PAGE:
Eventually, I realized that fantasy stories are not simply a means to take a vacation from "ordinary" life. Instead, they are often the safest space to contend with life's very real challenges. Like parables, the telling reveals a lesson and communicates a philosophy, often more poignantly than if the words were plainly laid out. You come to sympathize and understand the true meaning by syncing with their wavelength. You know it in your heart.

My own writings-in-progress tend to pull inspiration and tonal cues from popular media, so may not be viewed as classic literature in the same way. However, sometimes it is these fun and silly-seeming ones that can most effectively get away with engaging us on the deepest questions about life. When you see the story as being about someone else, or a different world, but then you start to draw the parallels, and it can motivate you to make a difference in yours. Even if with a seemingly small moment of kindness.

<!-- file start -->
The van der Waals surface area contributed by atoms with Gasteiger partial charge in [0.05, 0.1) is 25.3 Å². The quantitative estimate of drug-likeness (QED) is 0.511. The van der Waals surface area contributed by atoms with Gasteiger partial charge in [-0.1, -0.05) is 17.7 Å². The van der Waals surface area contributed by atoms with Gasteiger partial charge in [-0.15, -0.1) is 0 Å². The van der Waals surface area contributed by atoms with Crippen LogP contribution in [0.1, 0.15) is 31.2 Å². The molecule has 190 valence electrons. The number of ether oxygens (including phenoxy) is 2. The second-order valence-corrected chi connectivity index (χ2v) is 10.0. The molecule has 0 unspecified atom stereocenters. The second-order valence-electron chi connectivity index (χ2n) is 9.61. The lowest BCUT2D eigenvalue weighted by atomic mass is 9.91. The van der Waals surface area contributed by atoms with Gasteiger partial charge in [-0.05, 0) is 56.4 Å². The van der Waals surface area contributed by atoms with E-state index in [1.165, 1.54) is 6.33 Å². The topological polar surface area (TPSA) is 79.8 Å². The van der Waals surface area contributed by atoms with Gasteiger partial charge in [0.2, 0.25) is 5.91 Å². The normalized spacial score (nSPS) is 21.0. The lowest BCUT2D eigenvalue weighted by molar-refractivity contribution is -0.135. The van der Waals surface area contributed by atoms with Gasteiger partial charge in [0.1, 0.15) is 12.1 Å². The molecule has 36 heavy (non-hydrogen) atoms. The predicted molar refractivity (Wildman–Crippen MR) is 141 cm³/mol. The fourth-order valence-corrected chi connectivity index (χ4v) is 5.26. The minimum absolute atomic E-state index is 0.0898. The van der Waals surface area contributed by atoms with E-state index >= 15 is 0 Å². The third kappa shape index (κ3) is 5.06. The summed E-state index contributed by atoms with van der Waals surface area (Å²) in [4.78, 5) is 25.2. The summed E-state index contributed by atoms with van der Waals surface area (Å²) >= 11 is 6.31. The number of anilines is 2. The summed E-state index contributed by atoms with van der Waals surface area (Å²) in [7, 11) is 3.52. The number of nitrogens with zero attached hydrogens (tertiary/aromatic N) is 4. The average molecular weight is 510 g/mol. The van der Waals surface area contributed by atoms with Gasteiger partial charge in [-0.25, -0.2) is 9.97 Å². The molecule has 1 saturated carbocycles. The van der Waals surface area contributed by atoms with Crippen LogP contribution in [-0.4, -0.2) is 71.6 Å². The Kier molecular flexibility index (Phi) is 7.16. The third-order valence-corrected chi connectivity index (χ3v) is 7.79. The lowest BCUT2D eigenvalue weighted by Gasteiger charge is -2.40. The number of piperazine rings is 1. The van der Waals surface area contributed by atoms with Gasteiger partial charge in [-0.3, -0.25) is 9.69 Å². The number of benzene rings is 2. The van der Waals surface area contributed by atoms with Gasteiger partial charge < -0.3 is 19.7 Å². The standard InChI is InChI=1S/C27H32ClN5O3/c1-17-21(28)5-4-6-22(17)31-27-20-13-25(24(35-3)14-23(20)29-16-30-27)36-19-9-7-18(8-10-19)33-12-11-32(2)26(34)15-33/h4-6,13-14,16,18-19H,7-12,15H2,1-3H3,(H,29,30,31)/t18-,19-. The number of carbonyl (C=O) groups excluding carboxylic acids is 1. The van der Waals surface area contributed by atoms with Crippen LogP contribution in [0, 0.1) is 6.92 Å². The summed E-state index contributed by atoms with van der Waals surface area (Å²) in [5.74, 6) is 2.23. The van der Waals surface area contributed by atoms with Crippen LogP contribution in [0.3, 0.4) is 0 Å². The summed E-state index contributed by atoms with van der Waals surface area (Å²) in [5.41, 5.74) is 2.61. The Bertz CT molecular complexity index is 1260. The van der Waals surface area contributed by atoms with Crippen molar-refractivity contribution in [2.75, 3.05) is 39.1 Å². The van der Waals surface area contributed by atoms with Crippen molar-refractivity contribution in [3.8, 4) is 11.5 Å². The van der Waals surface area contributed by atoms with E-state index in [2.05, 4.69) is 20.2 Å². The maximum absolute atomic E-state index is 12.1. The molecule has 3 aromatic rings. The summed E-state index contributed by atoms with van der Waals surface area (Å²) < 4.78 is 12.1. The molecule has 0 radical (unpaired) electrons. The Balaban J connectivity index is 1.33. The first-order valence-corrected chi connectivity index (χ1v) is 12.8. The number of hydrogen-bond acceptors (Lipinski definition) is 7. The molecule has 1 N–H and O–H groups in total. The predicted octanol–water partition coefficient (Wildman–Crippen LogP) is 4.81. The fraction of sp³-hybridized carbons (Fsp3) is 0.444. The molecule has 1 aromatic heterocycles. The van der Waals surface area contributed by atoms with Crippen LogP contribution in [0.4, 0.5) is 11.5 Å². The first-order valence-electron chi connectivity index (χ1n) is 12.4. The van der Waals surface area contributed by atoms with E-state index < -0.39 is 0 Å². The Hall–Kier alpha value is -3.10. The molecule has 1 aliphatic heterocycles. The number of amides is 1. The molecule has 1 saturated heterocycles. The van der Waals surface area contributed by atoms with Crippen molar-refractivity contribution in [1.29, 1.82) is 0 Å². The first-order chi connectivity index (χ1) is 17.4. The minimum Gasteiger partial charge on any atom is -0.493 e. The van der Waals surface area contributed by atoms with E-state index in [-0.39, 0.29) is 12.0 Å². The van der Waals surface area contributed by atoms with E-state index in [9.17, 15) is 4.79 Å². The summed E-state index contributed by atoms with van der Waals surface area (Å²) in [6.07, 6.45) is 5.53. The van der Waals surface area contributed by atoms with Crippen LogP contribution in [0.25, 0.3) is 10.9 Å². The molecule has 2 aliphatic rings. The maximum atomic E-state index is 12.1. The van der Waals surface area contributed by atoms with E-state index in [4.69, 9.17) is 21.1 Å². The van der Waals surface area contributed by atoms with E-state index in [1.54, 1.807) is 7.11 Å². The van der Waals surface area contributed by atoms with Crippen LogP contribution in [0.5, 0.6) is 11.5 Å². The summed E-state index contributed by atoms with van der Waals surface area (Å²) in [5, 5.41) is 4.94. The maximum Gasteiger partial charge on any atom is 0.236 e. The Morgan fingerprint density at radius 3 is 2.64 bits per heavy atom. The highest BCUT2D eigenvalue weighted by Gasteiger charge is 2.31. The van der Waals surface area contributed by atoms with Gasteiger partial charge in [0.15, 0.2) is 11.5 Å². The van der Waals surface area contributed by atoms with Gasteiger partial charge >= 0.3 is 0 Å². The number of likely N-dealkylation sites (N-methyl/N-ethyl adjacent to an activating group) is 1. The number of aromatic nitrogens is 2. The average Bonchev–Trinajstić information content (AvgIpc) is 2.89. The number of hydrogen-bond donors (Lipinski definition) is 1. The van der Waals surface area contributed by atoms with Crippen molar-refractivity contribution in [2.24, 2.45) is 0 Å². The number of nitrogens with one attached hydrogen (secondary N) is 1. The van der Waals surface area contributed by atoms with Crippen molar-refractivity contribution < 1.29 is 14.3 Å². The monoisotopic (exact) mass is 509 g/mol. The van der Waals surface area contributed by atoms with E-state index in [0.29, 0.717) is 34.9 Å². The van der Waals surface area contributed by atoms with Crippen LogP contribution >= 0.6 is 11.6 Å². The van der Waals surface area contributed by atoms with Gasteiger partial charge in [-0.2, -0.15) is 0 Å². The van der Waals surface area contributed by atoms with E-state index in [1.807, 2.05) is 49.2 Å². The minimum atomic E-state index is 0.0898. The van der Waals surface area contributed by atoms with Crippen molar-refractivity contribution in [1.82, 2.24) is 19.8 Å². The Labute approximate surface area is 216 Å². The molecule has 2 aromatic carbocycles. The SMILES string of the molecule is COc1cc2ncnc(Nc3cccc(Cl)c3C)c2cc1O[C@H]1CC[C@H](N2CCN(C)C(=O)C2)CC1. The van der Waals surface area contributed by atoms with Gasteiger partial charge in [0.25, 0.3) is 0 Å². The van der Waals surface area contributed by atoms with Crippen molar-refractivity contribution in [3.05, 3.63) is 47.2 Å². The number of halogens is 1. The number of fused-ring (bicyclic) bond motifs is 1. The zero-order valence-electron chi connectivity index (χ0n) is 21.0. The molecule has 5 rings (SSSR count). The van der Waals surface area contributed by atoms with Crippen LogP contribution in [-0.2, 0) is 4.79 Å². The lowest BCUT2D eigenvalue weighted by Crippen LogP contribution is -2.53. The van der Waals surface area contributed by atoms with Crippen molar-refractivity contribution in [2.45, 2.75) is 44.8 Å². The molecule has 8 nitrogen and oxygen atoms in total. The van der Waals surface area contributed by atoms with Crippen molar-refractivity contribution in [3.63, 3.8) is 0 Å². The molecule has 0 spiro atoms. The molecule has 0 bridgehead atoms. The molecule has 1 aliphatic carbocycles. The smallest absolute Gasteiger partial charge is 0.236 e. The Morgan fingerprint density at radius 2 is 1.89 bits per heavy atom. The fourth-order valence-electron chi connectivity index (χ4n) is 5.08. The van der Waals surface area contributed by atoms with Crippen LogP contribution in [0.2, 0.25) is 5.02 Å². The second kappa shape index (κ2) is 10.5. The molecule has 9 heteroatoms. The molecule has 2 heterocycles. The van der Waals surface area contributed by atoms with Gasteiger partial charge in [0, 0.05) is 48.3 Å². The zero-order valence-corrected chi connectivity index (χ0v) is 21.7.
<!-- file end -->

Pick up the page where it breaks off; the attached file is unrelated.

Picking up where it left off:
Is it too meta for me to point out that upon having such a meaningful experience with stories, the impactful reaction it sets off in me is then to tell more stories, including this story about reading and telling stories?


About the Creator

Ellen Stedfeld

Perpetually immersed in drawing, illustration, and creative experiments, at live events and

Community arts in NYC/Queens -- LIC Arts Open festival May 15-19th 2024

Love participating in challenges to motivate new work!

Reader insights

Nice work

Very well written. Keep up the good work!

Top insights

  1. Compelling and original writing

    Creative use of language & vocab

  2. Easy to read and follow

    Well-structured & engaging content

  3. Eye opening

    Niche topic & fresh perspectives